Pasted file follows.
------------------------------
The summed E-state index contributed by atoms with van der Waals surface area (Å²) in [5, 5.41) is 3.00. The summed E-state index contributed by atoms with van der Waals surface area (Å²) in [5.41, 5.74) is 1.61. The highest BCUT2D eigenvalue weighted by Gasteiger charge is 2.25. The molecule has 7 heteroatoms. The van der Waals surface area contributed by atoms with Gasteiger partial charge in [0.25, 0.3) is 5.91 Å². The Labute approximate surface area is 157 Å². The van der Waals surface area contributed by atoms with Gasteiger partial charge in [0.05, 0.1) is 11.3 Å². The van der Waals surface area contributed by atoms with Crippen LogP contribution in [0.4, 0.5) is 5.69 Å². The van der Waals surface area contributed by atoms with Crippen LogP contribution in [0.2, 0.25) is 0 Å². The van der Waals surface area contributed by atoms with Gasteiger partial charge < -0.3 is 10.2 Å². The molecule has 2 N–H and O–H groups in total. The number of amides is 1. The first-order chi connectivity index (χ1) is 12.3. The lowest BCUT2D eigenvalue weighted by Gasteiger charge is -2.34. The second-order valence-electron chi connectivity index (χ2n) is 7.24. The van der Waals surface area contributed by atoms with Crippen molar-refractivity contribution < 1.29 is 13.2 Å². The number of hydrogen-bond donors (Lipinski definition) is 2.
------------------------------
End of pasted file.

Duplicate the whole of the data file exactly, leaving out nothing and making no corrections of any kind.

The summed E-state index contributed by atoms with van der Waals surface area (Å²) in [5, 5.41) is 3.00. The summed E-state index contributed by atoms with van der Waals surface area (Å²) in [5.41, 5.74) is 1.61. The highest BCUT2D eigenvalue weighted by Gasteiger charge is 2.25. The molecule has 7 heteroatoms. The van der Waals surface area contributed by atoms with Gasteiger partial charge in [0.25, 0.3) is 5.91 Å². The Labute approximate surface area is 157 Å². The van der Waals surface area contributed by atoms with Gasteiger partial charge in [0.05, 0.1) is 11.3 Å². The van der Waals surface area contributed by atoms with Crippen LogP contribution in [0.4, 0.5) is 5.69 Å². The van der Waals surface area contributed by atoms with Crippen LogP contribution in [0.2, 0.25) is 0 Å². The van der Waals surface area contributed by atoms with Gasteiger partial charge < -0.3 is 10.2 Å². The molecule has 2 N–H and O–H groups in total. The number of amides is 1. The first-order chi connectivity index (χ1) is 12.3. The lowest BCUT2D eigenvalue weighted by Gasteiger charge is -2.34. The second-order valence-electron chi connectivity index (χ2n) is 7.24. The van der Waals surface area contributed by atoms with Crippen molar-refractivity contribution < 1.29 is 13.2 Å². The number of hydrogen-bond donors (Lipinski definition) is 2.